Sharkmuffin

Sharkmuffin

Sharkmuffin

Tsuki

Little Dickman

Tucked at the tail end of Sharkmuffin’s sophomore release is a scuzzy little Creepoid-like track called “Scully is a Sharkmuffin,” whose lyrics repeat the crying plea “I want to believe.” If you missed the ’90s influences that the band wear as fashionably as a torn babydoll dress and some ancient Doc Martens, than this little ode to The X Files should make it clear from which decade these Brooklyn ladies cull their vibe. It’s in their unrefined vocals and raspy howls, and in the way their sexy feminine swagger feels like it could pierce like a dagger at any moment. They fall somewhere on the scale between Hole and 7 Year Bitch, but with the quirky sense of mischief found in Yeah Yeah Yeahs or Red Aunts.

Their 2015 debut was an unhinged assault of energy and desire, unfiltered and produced with the immediacy of a sweaty garage recording. This release takes the time to smolder and blaze, with detours into psychedelic galaxies, salty surf guitar breaks, and dancehall breakdowns — sometimes within the same song. There’s even a sweet nod to girl groups in the form of a quick doo-wop tune, complete with handclaps (“Too Much Fun”). Sharkmuffin are not to be pigeon-holed.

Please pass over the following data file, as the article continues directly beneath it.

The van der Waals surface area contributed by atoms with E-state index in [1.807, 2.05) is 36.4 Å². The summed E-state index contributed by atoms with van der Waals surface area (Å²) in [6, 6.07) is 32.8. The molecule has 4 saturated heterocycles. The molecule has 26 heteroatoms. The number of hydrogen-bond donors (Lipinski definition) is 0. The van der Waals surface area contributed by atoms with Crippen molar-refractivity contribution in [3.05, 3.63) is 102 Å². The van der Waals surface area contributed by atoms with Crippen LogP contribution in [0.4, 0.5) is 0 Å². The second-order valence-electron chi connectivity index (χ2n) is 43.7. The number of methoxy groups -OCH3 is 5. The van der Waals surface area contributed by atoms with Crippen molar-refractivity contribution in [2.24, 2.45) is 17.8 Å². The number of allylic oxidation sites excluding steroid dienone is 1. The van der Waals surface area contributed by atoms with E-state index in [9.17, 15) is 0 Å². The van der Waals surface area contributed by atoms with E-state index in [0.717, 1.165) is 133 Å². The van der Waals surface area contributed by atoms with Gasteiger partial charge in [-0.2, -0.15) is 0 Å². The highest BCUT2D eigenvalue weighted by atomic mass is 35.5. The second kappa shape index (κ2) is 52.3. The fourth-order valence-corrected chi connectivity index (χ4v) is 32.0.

The production is wound tight, and even though the album breathes it doesn’t drag — it cruises fast, with style. Every cut is choice, but if I had to choose “Little Bird,” “I Wanna Be You” and “Leather Gloves” are the perfect jumping off points.

sharkmuffin.com

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